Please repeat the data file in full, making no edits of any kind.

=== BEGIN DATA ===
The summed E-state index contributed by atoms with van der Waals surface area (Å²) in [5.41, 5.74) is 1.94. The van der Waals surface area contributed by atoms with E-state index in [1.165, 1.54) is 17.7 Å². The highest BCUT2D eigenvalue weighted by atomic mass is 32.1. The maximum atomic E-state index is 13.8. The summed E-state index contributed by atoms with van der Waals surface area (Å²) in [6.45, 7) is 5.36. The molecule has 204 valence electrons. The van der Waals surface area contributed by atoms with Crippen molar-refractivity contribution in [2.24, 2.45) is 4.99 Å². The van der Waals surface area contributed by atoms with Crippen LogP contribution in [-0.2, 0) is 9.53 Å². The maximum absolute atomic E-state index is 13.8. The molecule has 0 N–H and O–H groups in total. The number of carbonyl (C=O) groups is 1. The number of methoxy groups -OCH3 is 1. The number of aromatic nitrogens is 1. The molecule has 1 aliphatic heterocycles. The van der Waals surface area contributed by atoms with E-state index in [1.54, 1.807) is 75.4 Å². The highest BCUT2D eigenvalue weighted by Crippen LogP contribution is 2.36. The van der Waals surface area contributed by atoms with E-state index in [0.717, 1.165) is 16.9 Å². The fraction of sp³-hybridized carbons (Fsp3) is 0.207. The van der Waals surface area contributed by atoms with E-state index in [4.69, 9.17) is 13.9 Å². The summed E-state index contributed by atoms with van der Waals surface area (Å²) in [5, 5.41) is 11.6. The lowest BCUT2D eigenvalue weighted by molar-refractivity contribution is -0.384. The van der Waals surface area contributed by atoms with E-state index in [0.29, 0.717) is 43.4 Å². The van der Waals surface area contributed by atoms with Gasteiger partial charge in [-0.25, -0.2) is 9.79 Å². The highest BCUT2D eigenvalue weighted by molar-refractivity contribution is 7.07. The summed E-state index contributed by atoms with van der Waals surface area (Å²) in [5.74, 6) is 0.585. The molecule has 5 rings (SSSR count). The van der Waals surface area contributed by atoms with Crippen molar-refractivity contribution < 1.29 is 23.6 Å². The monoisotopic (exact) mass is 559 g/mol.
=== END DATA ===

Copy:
The summed E-state index contributed by atoms with van der Waals surface area (Å²) in [5.41, 5.74) is 1.94. The van der Waals surface area contributed by atoms with E-state index in [1.165, 1.54) is 17.7 Å². The highest BCUT2D eigenvalue weighted by atomic mass is 32.1. The maximum atomic E-state index is 13.8. The summed E-state index contributed by atoms with van der Waals surface area (Å²) in [6.45, 7) is 5.36. The molecule has 204 valence electrons. The van der Waals surface area contributed by atoms with Crippen molar-refractivity contribution in [2.24, 2.45) is 4.99 Å². The van der Waals surface area contributed by atoms with Crippen LogP contribution in [-0.2, 0) is 9.53 Å². The maximum absolute atomic E-state index is 13.8. The molecule has 0 N–H and O–H groups in total. The number of carbonyl (C=O) groups is 1. The number of methoxy groups -OCH3 is 1. The number of aromatic nitrogens is 1. The molecule has 1 aliphatic heterocycles. The van der Waals surface area contributed by atoms with E-state index in [1.54, 1.807) is 75.4 Å². The highest BCUT2D eigenvalue weighted by Crippen LogP contribution is 2.36. The van der Waals surface area contributed by atoms with E-state index in [0.717, 1.165) is 16.9 Å². The fraction of sp³-hybridized carbons (Fsp3) is 0.207. The van der Waals surface area contributed by atoms with E-state index in [4.69, 9.17) is 13.9 Å². The summed E-state index contributed by atoms with van der Waals surface area (Å²) in [5, 5.41) is 11.6. The lowest BCUT2D eigenvalue weighted by molar-refractivity contribution is -0.384. The van der Waals surface area contributed by atoms with E-state index in [0.29, 0.717) is 43.4 Å². The van der Waals surface area contributed by atoms with Gasteiger partial charge in [-0.25, -0.2) is 9.79 Å². The highest BCUT2D eigenvalue weighted by molar-refractivity contribution is 7.07. The summed E-state index contributed by atoms with van der Waals surface area (Å²) in [5.74, 6) is 0.585. The molecule has 5 rings (SSSR count). The van der Waals surface area contributed by atoms with Crippen molar-refractivity contribution < 1.29 is 23.6 Å². The monoisotopic (exact) mass is 559 g/mol.